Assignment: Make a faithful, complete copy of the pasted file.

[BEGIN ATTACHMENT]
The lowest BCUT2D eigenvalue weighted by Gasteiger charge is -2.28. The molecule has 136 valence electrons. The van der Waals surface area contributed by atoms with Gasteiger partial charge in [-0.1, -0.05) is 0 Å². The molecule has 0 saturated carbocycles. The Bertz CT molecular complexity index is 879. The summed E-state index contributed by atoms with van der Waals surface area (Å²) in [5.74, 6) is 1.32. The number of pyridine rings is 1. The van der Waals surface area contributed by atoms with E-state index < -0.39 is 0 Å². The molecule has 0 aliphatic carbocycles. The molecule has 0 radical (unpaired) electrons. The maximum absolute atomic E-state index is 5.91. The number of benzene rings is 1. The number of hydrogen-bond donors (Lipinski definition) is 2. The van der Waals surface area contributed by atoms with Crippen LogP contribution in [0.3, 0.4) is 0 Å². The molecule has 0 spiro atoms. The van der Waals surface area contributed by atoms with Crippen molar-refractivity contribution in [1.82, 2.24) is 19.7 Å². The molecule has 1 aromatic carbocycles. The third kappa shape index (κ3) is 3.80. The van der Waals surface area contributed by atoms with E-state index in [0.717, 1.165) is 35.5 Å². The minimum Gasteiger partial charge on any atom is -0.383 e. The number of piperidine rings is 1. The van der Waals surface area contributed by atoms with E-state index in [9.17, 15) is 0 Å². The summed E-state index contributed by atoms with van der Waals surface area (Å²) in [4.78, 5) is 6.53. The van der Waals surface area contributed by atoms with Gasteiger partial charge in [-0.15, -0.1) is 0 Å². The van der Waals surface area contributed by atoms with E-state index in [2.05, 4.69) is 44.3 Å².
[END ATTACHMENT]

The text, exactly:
The lowest BCUT2D eigenvalue weighted by Gasteiger charge is -2.28. The molecule has 136 valence electrons. The van der Waals surface area contributed by atoms with Gasteiger partial charge in [-0.1, -0.05) is 0 Å². The molecule has 0 saturated carbocycles. The Bertz CT molecular complexity index is 879. The summed E-state index contributed by atoms with van der Waals surface area (Å²) in [5.74, 6) is 1.32. The number of pyridine rings is 1. The van der Waals surface area contributed by atoms with E-state index < -0.39 is 0 Å². The molecule has 0 aliphatic carbocycles. The molecule has 0 radical (unpaired) electrons. The maximum absolute atomic E-state index is 5.91. The number of benzene rings is 1. The number of hydrogen-bond donors (Lipinski definition) is 2. The van der Waals surface area contributed by atoms with Crippen LogP contribution in [0.3, 0.4) is 0 Å². The molecule has 0 spiro atoms. The van der Waals surface area contributed by atoms with Crippen molar-refractivity contribution in [1.82, 2.24) is 19.7 Å². The molecule has 1 aromatic carbocycles. The third kappa shape index (κ3) is 3.80. The van der Waals surface area contributed by atoms with E-state index in [0.717, 1.165) is 35.5 Å². The minimum Gasteiger partial charge on any atom is -0.383 e. The number of piperidine rings is 1. The van der Waals surface area contributed by atoms with E-state index in [9.17, 15) is 0 Å². The summed E-state index contributed by atoms with van der Waals surface area (Å²) in [4.78, 5) is 6.53. The van der Waals surface area contributed by atoms with Gasteiger partial charge in [-0.15, -0.1) is 0 Å². The van der Waals surface area contributed by atoms with E-state index in [2.05, 4.69) is 44.3 Å².